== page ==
Of all the five concerns listed, the only one that is not truly a hazard of any magnitude is #1, leaking windshield washer fluid. Thus far, the second most popular choice of our participants is #2, approaching traffic on the roadway.

          Response #3, heat from the exposed catalytic converter and exhaust system is a concern but unless you plan on climbing up onto the undercarriage or throwing your tools up there, I'm not too worried about it.

          I believe that the real hazard related to choice #4 is not just collapse as much as it is unwanted vehicle movement. The vehicle can settle downward as a door is opened or the vehicle can shift and slide in any direction. Any weight from a rescuer climbing in the rear window could cause a settling or shifting of vehicle position. So, stabilization of a rollover is a must and stabilization must eliminate any of these unwanted moves.

          How do you do this? Remember, don't block any doors that you need to get opened. Do you roll cars over in training sessions to get good at this? Why not?

          Ron M

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          • #6
            Decision Point 1, still more "food for thought"

            The challenges related to vehicle battery is an important one brought out by this first decision point. Anytime I ask a participant in a University of Extrication seminar how they shutdown vehicle electrical systems, I hear, 'we open the hood then we...'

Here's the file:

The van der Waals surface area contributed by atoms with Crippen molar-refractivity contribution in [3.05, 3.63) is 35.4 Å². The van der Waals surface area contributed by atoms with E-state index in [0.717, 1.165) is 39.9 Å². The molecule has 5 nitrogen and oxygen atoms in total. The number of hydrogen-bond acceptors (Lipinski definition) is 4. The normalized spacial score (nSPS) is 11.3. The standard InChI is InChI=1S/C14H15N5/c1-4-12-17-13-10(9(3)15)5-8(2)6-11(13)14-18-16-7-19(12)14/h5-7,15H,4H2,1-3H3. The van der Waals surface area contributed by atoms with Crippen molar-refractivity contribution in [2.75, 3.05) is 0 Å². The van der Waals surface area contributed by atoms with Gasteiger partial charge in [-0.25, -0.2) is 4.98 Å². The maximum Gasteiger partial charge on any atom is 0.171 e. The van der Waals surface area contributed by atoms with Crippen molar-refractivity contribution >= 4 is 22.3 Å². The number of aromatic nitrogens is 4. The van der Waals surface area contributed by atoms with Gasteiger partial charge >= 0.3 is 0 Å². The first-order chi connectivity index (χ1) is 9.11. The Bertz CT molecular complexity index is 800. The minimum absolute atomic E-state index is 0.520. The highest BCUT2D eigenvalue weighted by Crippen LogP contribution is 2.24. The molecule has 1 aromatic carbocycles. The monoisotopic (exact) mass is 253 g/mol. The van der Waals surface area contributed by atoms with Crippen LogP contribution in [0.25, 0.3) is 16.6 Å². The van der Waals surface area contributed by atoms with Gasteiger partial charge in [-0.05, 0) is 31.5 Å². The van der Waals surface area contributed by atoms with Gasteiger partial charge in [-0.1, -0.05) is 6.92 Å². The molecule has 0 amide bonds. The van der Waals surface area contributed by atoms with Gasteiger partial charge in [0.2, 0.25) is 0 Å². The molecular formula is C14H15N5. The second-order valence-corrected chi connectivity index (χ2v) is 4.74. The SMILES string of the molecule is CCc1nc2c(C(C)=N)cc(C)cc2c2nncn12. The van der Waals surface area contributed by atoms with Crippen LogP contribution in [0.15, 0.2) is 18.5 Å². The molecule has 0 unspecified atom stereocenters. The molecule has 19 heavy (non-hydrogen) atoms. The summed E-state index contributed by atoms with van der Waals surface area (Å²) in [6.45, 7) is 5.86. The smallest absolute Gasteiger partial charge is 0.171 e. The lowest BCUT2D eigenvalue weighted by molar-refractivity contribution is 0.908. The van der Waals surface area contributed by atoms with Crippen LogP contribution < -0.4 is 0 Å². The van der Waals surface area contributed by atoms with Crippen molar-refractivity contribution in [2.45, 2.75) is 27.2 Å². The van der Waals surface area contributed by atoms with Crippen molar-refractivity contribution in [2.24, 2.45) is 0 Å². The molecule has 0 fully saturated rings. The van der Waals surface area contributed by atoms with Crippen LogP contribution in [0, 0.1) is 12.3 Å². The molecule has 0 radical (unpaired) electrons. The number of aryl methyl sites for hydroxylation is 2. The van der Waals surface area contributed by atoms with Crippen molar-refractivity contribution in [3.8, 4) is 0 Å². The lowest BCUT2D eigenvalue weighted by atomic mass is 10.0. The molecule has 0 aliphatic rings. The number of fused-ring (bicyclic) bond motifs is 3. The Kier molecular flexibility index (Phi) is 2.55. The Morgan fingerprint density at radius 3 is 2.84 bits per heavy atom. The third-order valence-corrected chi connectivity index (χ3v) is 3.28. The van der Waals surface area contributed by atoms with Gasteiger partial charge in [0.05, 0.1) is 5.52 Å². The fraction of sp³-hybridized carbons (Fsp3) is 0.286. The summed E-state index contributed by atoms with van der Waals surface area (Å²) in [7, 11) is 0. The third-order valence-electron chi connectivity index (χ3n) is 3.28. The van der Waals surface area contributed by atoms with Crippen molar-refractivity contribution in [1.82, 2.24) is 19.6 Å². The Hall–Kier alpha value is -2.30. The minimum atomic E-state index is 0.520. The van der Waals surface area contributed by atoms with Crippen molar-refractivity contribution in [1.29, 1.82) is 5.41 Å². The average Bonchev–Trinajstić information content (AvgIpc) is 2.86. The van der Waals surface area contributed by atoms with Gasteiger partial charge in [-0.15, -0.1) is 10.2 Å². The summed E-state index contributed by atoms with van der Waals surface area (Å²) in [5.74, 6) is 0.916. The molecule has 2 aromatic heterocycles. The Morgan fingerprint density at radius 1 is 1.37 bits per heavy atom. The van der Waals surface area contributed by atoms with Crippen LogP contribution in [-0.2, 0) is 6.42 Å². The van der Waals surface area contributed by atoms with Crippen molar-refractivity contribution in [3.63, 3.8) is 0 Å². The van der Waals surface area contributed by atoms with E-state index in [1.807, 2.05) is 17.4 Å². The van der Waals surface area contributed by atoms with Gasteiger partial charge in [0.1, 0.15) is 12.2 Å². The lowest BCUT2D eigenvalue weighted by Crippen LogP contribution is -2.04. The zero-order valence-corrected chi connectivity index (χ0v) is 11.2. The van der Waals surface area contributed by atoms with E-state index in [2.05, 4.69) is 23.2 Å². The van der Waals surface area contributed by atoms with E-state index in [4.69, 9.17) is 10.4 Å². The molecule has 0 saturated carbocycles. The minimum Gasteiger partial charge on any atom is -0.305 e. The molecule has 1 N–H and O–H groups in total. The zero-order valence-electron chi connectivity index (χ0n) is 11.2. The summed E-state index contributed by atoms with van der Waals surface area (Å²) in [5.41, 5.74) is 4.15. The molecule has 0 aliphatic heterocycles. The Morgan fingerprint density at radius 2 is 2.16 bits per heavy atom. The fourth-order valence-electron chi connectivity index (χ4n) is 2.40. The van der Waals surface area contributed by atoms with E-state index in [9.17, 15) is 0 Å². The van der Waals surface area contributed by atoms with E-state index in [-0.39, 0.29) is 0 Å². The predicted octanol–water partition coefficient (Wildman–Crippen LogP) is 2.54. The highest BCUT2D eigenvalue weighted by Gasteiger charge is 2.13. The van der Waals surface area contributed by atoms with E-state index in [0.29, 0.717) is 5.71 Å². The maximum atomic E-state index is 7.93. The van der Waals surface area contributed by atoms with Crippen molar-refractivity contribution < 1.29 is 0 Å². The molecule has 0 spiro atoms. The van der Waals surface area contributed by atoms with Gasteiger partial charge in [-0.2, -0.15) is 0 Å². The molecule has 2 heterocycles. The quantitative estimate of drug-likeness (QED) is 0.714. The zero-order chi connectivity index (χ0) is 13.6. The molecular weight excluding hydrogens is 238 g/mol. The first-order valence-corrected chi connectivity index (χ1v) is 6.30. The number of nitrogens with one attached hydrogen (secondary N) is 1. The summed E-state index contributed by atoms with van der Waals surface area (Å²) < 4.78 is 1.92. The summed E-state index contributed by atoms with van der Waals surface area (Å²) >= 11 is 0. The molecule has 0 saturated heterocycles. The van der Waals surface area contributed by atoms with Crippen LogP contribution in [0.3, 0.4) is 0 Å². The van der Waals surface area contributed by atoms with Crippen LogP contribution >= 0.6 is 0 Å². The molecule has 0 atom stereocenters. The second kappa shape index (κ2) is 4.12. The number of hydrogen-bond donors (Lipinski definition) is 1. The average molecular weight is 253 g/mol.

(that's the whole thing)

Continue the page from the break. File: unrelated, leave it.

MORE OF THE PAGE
Knowing that the battery in this Isuzu IS actually under the hood, in a rollover crash, you do not have quick and easy access to it. So what do you do?

            At least while we're thinking about this, let's shut the ignition off and shut off the headlights.

            If you look closely you'll see that in fact the passenger's front door has sprung open during the crash. There may not be any extrication involved here...no cutting and pushing and tearing up the Isuzu. If that were the case, I'd have the crews work on longboarding the occupant with the battery still intact. Scan the interior for loaded airbags and maintain proper 10"-18"-5" clearance from the airbag inflation zones.

            If extrication is required and you need the electrical system shutdown, consider any alternative access openings to the engine compartment;